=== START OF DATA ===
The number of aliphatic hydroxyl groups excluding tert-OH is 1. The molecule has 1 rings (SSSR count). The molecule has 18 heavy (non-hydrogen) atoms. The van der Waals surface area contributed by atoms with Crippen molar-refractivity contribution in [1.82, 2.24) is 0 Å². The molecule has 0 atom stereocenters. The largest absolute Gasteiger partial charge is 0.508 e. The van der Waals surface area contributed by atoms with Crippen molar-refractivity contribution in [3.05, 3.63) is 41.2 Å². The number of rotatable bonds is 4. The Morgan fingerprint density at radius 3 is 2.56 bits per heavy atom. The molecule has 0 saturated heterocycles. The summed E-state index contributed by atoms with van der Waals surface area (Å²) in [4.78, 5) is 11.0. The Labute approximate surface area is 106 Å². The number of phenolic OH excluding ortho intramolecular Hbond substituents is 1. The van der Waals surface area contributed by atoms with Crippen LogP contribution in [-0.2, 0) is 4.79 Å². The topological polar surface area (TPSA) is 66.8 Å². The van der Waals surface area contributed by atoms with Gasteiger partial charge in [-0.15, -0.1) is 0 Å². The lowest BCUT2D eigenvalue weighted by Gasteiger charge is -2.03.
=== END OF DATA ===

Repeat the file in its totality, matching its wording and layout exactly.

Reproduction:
The number of aliphatic hydroxyl groups excluding tert-OH is 1. The molecule has 1 rings (SSSR count). The molecule has 18 heavy (non-hydrogen) atoms. The van der Waals surface area contributed by atoms with Crippen molar-refractivity contribution in [1.82, 2.24) is 0 Å². The molecule has 0 atom stereocenters. The largest absolute Gasteiger partial charge is 0.508 e. The van der Waals surface area contributed by atoms with Crippen molar-refractivity contribution in [3.05, 3.63) is 41.2 Å². The number of rotatable bonds is 4. The Morgan fingerprint density at radius 3 is 2.56 bits per heavy atom. The molecule has 0 saturated heterocycles. The summed E-state index contributed by atoms with van der Waals surface area (Å²) in [4.78, 5) is 11.0. The Labute approximate surface area is 106 Å². The number of phenolic OH excluding ortho intramolecular Hbond substituents is 1. The van der Waals surface area contributed by atoms with Crippen LogP contribution in [-0.2, 0) is 4.79 Å². The topological polar surface area (TPSA) is 66.8 Å². The van der Waals surface area contributed by atoms with Gasteiger partial charge in [-0.15, -0.1) is 0 Å². The lowest BCUT2D eigenvalue weighted by Gasteiger charge is -2.03.